Todd Bliwise has been flying around the world for years, and knows the airline industry in and out. He’ll be sharing his tips and tricks with us in this column, Speed of Flight. Today: The best meals in first class.
There are some serious perks in premium cabins: the flat-bed seats, the big TV screens, all that space. But sometimes, I’m most impressed with the food. From caviar service to full-blown cheese courses, it can be the ultimate luxurious experience. Even still, some brands do it better than others. I’ve tasted a huge variety of meals in first class—here’s what it’s like to be dining in the plane’s most premium cabin, and the airlines that do it the best.
1. Singapore Airlines
Singapore pioneered the idea of luxury dining on demand years ago with the implementation of their “book the cook” program, which allows guests to choose their main entrée up to 24 hours before the flight. Choices are based on regional specialties, and range from a full traditional Japanese meal on Tokyo flights to their famous lobster thermidor (note: they offer this in Business Class too; but, humorously, the lobster is actually much smaller). The hardest dishes to do well on an airplane are fish dishes—and when an airline can nail seafood, like Singapore has, it’s doing something right. As is standard in first class, the meal is served on fine china with opulent silverware and crystal glassware, and stands alongside an impressive wine list. Plus, they greet you with one of my favorites: Dom Perignon 2004.
2. Swiss Air
Swiss Air’s first-class dining is a substantial margin above their business-class dining experience, and has one of the greatest selection of cheeses (paired with proper wines and port, pictured above) that I have ever experienced. All my flights with Swiss Air First have been exceptional and very few service flaws to speak of over the years. The beef, which is cooked perfectly to order, is among the best I have ever had in the sky. All meals also come partnered with an impressive wine list.
Lobster, Arabic mezze, lentil soup—Emirates’ delicious menu has an emphasis on Middle Eastern dishes. While their Western meal options are good, they’re not spectacular—certainly not as good as their regional specialties. The meal is served upon your request inside your private suite (yes—Emirates has private suites for first-class customers). Being able to close the door and dine at your own pace adds to the luxury of this delicious meal. The selection of wine and aperitifs is quite impressive, too. Oh, and you can’t forget that welcome service with Arabic coffee and dates poured from the traditional dallah (filled to 1/3 of the cup, per tradition). To top it off, the in-suite mini bar allows for top-offs, even with that door closed.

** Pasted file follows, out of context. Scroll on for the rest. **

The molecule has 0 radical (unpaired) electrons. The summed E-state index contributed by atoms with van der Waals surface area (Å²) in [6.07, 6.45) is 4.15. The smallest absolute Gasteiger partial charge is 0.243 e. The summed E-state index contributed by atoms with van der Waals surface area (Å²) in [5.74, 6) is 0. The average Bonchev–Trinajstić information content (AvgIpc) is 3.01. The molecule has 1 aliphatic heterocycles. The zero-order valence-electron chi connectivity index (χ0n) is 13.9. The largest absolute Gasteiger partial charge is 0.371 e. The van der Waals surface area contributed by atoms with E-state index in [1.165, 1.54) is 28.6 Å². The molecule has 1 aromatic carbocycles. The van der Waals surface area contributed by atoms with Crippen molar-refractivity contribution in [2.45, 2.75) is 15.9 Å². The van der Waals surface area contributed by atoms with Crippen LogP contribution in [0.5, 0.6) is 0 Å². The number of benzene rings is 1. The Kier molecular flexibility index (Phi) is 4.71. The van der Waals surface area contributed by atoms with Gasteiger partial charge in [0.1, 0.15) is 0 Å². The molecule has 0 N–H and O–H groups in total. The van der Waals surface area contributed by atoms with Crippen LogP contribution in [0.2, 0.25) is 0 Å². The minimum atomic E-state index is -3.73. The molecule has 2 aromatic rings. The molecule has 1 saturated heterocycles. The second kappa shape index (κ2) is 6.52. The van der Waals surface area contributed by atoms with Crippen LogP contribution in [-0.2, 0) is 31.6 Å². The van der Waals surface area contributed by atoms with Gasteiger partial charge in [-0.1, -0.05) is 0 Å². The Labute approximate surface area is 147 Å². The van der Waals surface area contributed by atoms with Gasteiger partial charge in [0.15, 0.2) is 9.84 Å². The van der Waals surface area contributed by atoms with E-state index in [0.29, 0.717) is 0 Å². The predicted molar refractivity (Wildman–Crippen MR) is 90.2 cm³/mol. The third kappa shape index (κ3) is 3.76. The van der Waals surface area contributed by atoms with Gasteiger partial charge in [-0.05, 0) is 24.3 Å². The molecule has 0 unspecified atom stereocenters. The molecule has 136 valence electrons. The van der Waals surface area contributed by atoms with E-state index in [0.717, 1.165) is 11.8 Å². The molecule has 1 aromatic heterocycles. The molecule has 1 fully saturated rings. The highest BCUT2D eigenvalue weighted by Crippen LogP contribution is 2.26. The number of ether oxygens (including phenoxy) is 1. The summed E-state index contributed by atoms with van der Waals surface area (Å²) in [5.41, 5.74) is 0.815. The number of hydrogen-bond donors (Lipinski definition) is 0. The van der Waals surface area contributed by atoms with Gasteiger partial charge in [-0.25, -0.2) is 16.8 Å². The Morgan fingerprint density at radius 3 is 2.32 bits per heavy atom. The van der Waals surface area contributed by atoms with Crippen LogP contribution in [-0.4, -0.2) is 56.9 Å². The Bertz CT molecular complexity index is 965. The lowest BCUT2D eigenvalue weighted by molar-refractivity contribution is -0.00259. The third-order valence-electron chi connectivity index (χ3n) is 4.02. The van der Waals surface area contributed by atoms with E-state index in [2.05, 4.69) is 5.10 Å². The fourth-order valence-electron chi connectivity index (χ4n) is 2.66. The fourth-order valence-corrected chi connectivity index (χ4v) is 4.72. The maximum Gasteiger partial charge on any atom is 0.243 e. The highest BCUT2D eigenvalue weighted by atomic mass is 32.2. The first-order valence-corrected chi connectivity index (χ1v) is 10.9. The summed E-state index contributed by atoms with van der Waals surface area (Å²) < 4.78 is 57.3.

The Champagne and caviar service on Cathay Pacific.
One of the things I really like about Etihad first class is that they let you build your own main course. You can choose the main, the preparation, the sides—everything. They have a wide selection of starters, too. This ability to choose what you want and how you want it cooked is especially good for those of us (you know who you are) who have trickier and more specific palates. For those who spend forever ordering at a restaurant—this is the meal service for you! The food, similar to Emirates, is great, but again with special emphasis on their regional delicacies. The selection of fruit juice and mixes adds an interesting touch. Try one of the lime-infused drinks.
5. Cathay Pacific
Cathay Pacific’s first class meal service used to a be a little higher on my list. Their iconic Krug Champagne and Caviar starter used to include a bit of salmon and other bites, but has since been scaled back slightly. Still, the meal service continues to be one of the finest, presentation-wise, in the sky. The Cathay Pacific team is always warm, welcoming, and serve with a smile, which can often make all the difference. Also worth noting: Their garlic bread is killer. Please, just be sure to brush your teeth after eating it.
Todd Bliwise is the founder of An Avenue Apart.
Photo courtesy Swiss Airlines/Darren Foreman